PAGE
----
Indigenous to South Africa, Vangueria infausta is a small to medium, deciduous shrub or tree that is found in almost all of our provinces.
Growing to a height of between 3 to 7 m, the Wild Medlar is a popular, natural fruit tree that is drought resistant and fairly cold resistant, making it ideal for our highveld gardens. It is, more often than not, multi stemmed and branches grow from low down at the base to form a moderately dense ball-shaped crown. The smooth bark is greyish to yellowish brown and peels in irregular strips to form an interesting texture.
The leaves are light green with soft velvety hairs, especially when young. As the leaves get older they appear twisted and are rough to the touch. The Wild Medlar has green to white to creamy yellow flowers from September to November, often appearing before the new leaves. The flowers are clustered on the small twigs and the petals disappear fairly quickly. Fruit is borne from summer through to autumn. The fruit is plum shaped with a leathery feel and has a pithy flesh that tastes somewhat like apples. In rural areas the fruit is treated as a delicacy and it’s packed with Vitamin C. It is a favourite snack for birds and animals alike when it ripens from yellow to brown. To this day, people utilize the fruit to distil the home-brewed fire-water called ‘mampoer’. The wood was never extensively used as the indigenous people believed that it was possessed by evil spirits.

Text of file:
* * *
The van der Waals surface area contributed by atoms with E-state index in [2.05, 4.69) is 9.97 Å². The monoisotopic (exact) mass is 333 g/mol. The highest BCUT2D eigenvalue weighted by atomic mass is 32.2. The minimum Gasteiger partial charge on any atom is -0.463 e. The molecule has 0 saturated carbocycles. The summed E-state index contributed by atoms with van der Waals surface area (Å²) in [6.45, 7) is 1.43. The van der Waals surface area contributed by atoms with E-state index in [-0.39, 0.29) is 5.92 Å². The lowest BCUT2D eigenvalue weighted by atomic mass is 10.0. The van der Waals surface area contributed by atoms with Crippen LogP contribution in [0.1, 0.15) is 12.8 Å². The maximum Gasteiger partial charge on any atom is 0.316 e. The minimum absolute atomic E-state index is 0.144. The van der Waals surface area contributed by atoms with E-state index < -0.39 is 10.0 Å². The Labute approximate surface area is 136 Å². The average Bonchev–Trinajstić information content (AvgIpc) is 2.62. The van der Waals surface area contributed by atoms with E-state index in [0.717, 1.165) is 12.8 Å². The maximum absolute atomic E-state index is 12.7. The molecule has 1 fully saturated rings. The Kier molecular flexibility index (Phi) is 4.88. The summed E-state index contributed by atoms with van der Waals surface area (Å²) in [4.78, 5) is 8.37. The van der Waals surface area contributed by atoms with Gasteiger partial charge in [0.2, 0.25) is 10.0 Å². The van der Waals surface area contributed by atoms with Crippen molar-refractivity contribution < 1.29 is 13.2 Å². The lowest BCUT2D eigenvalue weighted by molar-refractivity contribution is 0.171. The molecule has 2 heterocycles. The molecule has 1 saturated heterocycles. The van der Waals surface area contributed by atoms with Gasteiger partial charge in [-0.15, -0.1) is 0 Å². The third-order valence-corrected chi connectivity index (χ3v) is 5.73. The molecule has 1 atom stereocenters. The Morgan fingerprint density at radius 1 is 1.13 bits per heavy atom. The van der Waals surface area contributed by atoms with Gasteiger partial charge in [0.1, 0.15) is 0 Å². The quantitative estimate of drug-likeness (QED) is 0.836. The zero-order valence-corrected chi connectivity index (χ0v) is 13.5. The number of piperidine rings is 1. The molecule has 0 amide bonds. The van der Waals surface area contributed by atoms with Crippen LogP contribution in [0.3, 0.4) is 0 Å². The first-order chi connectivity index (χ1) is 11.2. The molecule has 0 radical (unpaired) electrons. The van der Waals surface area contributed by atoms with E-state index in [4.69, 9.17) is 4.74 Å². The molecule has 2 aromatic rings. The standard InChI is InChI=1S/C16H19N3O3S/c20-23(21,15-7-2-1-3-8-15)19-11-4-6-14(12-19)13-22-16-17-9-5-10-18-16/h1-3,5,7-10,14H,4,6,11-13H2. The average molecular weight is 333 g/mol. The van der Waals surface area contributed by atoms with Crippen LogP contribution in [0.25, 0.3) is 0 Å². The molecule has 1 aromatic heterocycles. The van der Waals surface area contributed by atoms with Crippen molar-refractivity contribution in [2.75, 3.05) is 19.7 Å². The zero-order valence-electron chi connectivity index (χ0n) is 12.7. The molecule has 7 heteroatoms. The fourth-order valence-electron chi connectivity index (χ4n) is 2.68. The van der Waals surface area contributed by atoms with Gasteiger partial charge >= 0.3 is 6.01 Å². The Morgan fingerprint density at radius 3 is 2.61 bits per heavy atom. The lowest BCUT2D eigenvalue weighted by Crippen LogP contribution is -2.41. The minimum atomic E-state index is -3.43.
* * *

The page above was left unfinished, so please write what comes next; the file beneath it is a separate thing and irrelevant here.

Although fairly slow growing, the tree can form an attractive specimen tree in your garden. It is hardy, once established, and looks very attractive in a rockery where height is needed. The Wild Medlar will grow in almost any type of soil, as long as it is well drained and can be planted in semi-shade or full sun.